In some states, open adoptions were becoming more accepted, and the whole issue of secrecy was slowly becoming less relevant. More often adoptive parents and birth parents met and established a range of openness in their adoption agreements, ranging from periodic letters and photos to fully open relationships, sharing special occasions and blending families.

In the early 2000’s, as home computers became more available and the Internet grew, information exploded and searches became easier. While adoption registries already existed, the advent of Ancestry’s genealogy site and DNA testing sites like 23 and Me, founded in 2006, made finding relatives easier and more precise. Online forums such as My Space and Facebook facilitated searches, once the searcher had a name.

Today, searching for biological relatives is much easier than it used to be, but it does still take patience and time. Most states still restrict access to original birth certificates for adopted persons. The exceptions are Alabama, Alaska, Colorado, Kansas, Maine, New Hampshire, North Carolina, Oregon and Rhode Island. Hawaii and South Dakota allow access to adoption court records. There are movements in process in other states to open birth records and court records, and some states like California allow contact between adult adopted persons and birth parents by mutual consent. In reality, the success of searches and resulting reunions have continued to be far ahead of the laws governing access to sealed records, and in the age of technology, secrecy cannot be guaranteed.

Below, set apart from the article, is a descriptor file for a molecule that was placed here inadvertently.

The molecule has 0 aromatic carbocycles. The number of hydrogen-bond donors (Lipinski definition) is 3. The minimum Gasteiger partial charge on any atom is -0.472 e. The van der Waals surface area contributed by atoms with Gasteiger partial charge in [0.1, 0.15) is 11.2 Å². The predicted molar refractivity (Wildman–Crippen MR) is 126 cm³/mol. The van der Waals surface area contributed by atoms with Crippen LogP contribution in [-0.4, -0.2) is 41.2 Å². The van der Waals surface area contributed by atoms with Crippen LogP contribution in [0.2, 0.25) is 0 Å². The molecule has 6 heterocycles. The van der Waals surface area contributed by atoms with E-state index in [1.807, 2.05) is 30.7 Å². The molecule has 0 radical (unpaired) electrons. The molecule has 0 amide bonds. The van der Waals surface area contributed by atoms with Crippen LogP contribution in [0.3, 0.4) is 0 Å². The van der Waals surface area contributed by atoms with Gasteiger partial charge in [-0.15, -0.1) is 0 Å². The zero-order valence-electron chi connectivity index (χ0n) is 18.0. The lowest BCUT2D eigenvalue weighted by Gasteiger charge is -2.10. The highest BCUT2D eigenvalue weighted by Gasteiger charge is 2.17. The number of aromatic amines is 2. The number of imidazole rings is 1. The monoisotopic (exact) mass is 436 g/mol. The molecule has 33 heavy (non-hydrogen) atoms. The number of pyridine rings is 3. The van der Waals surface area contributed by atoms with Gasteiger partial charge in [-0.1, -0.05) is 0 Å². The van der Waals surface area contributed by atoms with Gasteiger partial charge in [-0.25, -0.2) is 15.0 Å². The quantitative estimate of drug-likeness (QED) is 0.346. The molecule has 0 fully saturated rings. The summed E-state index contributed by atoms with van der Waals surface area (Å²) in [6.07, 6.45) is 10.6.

One final note. In 1985, as a service of my organization, Kinship Center, in California, I started a facilitated support group for birth parents. I advertised in local newspapers and community information boards that a group meeting would be held for birth parents whose children were adopted. Some of the women who responded said they had never talked to anyone about their experience. For some, the idea of searching for their child had seemed impossible, but for all of them the pain of not knowing if their child was okay or even alive was devastating and haunting. This group soon opened up to adoptees as well, and the mutual support between birth parents and adoptees was extremely beneficial as some members searched for their adopted children and others for their biological families. Their conversations helped them to prepare for what they might encounter in their search, supported them after they reunited, and consoled them if their search did not yield the happy ending they hoped for. The group continued to meet for 35 years, and it was my privilege to witness firsthand the healing power of truth and reconciliation over secrecy and pain.